Finding E. coli’s Achilles heel

Nov 10, 2011

(PhysOrg.com) -- Thanks to the work of a Simon Fraser University researcher and two of his students, science is closer to finding a new way of combatting infections caused by Escherichia coli (E. coli) and other related bacteria.

E. coli are found naturally in human intestines and perform some important digestive duties. But a potentially deadly version is commonly found in spoiled or rotten food and attacks the human digestive system, causing food poisoning.

SFU and biochemistry (MBB) associate professor Mark Paetzel and his students Kelly Kim and Suraaj Aulakh have discovered how two proteins bind together in the outer membrane of E. coli.

The Journal of Biological Chemistry has just published their findings on-line in the paper Crystal structure of the β-barrel assembly machinery BamCD complex.

Like many disease-causing forms of bacteria, E. coli bacteria are becoming increasingly resistant to conventional antibiotics. However, Paetzel, Kim (doctoral candidate) and Aulakh (master’s candidate) believe E. coli’s dependence on a factory-like machine in its outer membrane to keep it alive provides science with an untapped Achilles heel.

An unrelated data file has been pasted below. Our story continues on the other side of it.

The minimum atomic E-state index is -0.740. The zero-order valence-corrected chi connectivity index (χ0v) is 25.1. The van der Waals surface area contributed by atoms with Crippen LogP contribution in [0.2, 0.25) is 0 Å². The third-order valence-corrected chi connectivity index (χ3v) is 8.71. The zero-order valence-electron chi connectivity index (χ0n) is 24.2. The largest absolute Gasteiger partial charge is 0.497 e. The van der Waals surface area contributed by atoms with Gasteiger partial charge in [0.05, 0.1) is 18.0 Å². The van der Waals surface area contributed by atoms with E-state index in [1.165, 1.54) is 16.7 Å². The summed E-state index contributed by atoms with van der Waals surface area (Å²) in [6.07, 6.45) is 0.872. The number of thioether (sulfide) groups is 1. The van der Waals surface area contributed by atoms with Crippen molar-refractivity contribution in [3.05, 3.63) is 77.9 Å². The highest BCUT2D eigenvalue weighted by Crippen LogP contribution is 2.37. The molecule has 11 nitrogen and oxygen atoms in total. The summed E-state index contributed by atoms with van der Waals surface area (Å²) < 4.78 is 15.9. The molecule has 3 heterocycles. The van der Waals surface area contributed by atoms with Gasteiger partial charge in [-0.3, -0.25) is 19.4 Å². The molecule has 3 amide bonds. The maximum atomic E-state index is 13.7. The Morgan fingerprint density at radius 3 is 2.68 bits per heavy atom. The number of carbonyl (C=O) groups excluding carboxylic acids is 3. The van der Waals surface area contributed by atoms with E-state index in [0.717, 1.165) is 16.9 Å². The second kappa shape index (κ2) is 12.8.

The trio has discovered how two proteins (BamC and BamD) in E. coli’s outer membrane bind together to help form what is known as the β-barrel assembly machinery (BAM) complex.

Once up and running the complex ensures proper formation of proteins in the outer membrane, which serves as a protective barrier for E. coli. These proteins can function as foot soldiers that ensure E. coli’s survival by helping it to penetrate and attack its hosts, fight antibiotics and accomplish other tasks.

If Paetzel and his team isolate how the BAM complex’s other proteins bind together and collectively kick start the complex’s protein-assembly-mechanism they’ll have cornered E. coli’s Achilles heel.

“Being able to see and understand how this happens would enable us to design inhibitors to stymie the complex’s formation and startup,” adds Kim.

Says Aulakh: “It would be like watching a molecular movie in real time and designing a monkey wrench, effectively a new form of antibiotics, to shut down or cripple the complex before it starts functioning.”

The researchers hope the BAM complex could be a potential new drug target to help fight many diseases, such as meningitis and gonorrhea, which are also caused by BAM-containing bacteria.

Explore further: Four billion-year-old chemistry in cells today

Provided by Simon Fraser University

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